I’ve been dreaming of having a farm and growing my own food for as long as I can remember. Somehow I’ve ended up living and working in downtown Toronto, but the dream is alive and kicking. It’s not so much that I’m ignoring it, as nursing it quietly, until its time comes. Part of keeping the dream alive was taking a week off work back in May to volunteer at Everdale Farm and learn a few things from the fine and knowledgeable folks there. Everdale is a non-profit teaching farm that has trained many new farmers. It’s certified organic and a tremendously inspiring place to be. Despite a rainy week, I got my hands in the dirt, did a lot of mulching and weeding, cooked some lunches for the staff and interns, and got to take a permaculture workshop. The instructor, Jessica Roder of Wild Craft Permaculture started off the course with this video which is an awe-inspiring example of sustainable living architecture.
This weekend I got to work at Everdale’s stand at the Brick Works Farmers' Market. It was so great to see my old friends from back in May and see their bountiful harvest.
Selling freshly picked veggies brimming with life is something that just makes you feel good. Like really really good. The whole stand smelled like earth and a medley of fresh greens and herbs. And the basil, oh the basil. I was basically on a basil high the whole morning and couldn’t stop thinking of all the things I was going to make with my veggies when I got home. The thing that needed immediate attention though was a bag of beet greens. A lot of customers had been asking me all morning for their beet tops to be removed. And I’m the kind of person who buys beets more for the greens than the root so... I couldn’t let them go to waste and I came home with a bag full of discarded greens. Dear rejected greens, you are welcome in my kitchen, and I will eat you up in a flash. Usually I just steam them with butter and garlic but I decided to try a beet green ravioli... and for the simple reason that buckwheat and I seem to be having a lifelong love affair (this is something I will come back to in another post), I decided to make the pasta dough with my favorite grain (which is not really a grain!). But you can also use wheat flour or do a half and half mix for a less intense buckwheat experience. (I know everyone is not as fanatic about buckwheat as I am ;-)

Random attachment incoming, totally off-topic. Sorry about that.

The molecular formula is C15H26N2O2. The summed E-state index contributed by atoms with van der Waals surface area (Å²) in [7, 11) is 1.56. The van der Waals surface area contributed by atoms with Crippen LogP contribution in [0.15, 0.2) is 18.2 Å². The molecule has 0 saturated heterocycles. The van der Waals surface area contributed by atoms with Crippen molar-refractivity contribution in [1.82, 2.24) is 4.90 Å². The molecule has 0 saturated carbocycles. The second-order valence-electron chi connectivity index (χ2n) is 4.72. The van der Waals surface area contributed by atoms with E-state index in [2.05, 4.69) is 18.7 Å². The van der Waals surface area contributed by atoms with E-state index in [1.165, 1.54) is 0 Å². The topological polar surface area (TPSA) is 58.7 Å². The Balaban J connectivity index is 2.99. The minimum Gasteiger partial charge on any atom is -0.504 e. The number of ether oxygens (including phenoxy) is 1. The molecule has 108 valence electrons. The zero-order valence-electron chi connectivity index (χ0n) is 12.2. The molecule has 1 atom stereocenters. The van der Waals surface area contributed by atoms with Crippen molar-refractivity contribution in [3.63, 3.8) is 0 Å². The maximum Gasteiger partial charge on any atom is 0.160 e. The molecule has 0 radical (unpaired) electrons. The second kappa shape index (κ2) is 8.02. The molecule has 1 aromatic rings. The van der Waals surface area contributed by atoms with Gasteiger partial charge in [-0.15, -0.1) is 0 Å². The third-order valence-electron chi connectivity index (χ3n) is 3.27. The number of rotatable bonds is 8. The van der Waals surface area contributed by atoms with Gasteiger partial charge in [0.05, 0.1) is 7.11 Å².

2 cups buckwheat flour
1 tbsp olive oil & salt to taste
water as needed
1 to 2 pound of beet greens, steamed & chopped
About 1 cup ricotta cheese (I found buffalo ricotta which was lovely)
1/3 cup grated parmesan
1/3 cup walnuts
1 tsp. grated lemon rind
½ tsp. nutmeg
1 tsp. salt & pepper (to taste)
¼ cup butter
Fresh sage leaves (I used thyme because that’s what I had in the garden, but sage would be ideal)
Mix the dough ingredients together and add small amounts of water until you get a smooth but not sticky dough. Knead and shape into a ball. Let it sit while you work on the filling. Make sure that all the water is fully squeezed out from the steamed beet greens. Mix all filling ingredients. Roll out the dough, cut into circles or squares, add a teaspoon or so of filling and moisten the edges with water so you can press the edges shut. Bring water to a boil and cook the pasta for around 5 to 7 minutes. Melt the butter with the sage and garlic, let it brown a little, and drizzle over the ravioli. Top it all with grated beet or parmesan.